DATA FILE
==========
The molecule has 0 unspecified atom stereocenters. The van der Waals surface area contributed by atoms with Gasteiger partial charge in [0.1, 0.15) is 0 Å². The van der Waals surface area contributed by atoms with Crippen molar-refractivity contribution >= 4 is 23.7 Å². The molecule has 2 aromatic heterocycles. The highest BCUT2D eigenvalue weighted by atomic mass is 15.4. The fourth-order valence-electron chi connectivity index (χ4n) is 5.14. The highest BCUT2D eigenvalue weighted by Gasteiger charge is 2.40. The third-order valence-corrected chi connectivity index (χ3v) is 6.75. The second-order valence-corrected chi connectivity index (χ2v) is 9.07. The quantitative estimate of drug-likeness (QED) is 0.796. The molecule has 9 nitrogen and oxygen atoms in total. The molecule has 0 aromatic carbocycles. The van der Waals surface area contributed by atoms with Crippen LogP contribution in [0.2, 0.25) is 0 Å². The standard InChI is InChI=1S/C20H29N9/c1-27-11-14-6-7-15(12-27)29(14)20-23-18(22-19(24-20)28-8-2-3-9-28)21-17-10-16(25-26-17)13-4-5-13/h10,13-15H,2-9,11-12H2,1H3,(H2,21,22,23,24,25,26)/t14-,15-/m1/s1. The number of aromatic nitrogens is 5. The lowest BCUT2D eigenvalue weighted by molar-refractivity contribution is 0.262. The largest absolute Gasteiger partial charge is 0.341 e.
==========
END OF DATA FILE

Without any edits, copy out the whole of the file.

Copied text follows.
The molecule has 0 unspecified atom stereocenters. The van der Waals surface area contributed by atoms with Gasteiger partial charge in [0.1, 0.15) is 0 Å². The van der Waals surface area contributed by atoms with Crippen molar-refractivity contribution >= 4 is 23.7 Å². The molecule has 2 aromatic heterocycles. The highest BCUT2D eigenvalue weighted by atomic mass is 15.4. The fourth-order valence-electron chi connectivity index (χ4n) is 5.14. The highest BCUT2D eigenvalue weighted by Gasteiger charge is 2.40. The third-order valence-corrected chi connectivity index (χ3v) is 6.75. The second-order valence-corrected chi connectivity index (χ2v) is 9.07. The quantitative estimate of drug-likeness (QED) is 0.796. The molecule has 9 nitrogen and oxygen atoms in total. The molecule has 0 aromatic carbocycles. The van der Waals surface area contributed by atoms with Crippen LogP contribution in [0.2, 0.25) is 0 Å². The standard InChI is InChI=1S/C20H29N9/c1-27-11-14-6-7-15(12-27)29(14)20-23-18(22-19(24-20)28-8-2-3-9-28)21-17-10-16(25-26-17)13-4-5-13/h10,13-15H,2-9,11-12H2,1H3,(H2,21,22,23,24,25,26)/t14-,15-/m1/s1. The number of aromatic nitrogens is 5. The lowest BCUT2D eigenvalue weighted by molar-refractivity contribution is 0.262. The largest absolute Gasteiger partial charge is 0.341 e.